There's really been a misdiagnosis after all. We've been treating Pyro for germ-cell carcinoma, an already rare type of cancer, only to have doctors abroad find that what he actually has is Ewing's Sarcoma... a rarer type of cancer.

(I must admit that sometimes, there's still ringing in my ears when I absorb this fact yet again... out of the sheer sadness of the situation)


See, the problem with St. Luke's (still one of the best hospitals to go to) and the medical culture here is that... when they test tissue samples, they stop testing once they get a positive hit, thus, usually not ruling out everything first.

That's how misdiagnoses are made.

Labs here often test tissue samples suspected of being cancerous with already some four (4) stains.

The doctors who freely offered their assistance abroad tested Pyro's tissue samples with 50 stains. Because you see, Ewing's sarcoma is something you conclude after rulling out everything else.

Are we angry with St. Luke's that processed Pyro's tissues? Hell, yeah!

But they are not the only ones to blame... because there's just far too many wrongs in our medical system here... and the stains tissues are tested by actually cost around P5k each.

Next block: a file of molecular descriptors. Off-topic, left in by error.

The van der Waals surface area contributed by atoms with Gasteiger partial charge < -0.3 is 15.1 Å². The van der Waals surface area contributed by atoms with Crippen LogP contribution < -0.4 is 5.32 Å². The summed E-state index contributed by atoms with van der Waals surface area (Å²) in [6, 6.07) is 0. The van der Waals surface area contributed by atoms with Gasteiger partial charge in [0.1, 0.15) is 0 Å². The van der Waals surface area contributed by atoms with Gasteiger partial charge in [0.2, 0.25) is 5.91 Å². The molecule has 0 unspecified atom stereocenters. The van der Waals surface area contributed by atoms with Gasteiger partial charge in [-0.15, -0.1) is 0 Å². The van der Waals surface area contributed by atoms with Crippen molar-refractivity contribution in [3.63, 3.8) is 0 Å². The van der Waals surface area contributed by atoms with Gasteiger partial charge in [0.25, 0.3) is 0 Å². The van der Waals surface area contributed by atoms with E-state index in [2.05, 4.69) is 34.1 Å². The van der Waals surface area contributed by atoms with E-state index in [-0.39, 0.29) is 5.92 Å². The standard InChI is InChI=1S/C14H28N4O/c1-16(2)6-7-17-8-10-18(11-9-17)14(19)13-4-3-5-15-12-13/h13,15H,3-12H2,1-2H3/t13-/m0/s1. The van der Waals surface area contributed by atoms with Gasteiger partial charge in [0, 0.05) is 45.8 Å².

That is no small amount.

You'd also have to acknowledge the fact that Filipino doctors are far overworked and underpaid... and some of the best ones preferring to work abroad for better pay, or better working conditions.

After all, it's hard to be a good doctor for a government hospital if the government itself is not providing facilities and medicine.

It's hard to be efficient and competent if you have to rely on trainings offered by pharmaceutical companies... because the government's budget for health services is a joke.

It's also hard to keep doctors on their toes when there's no malpractice law in the country...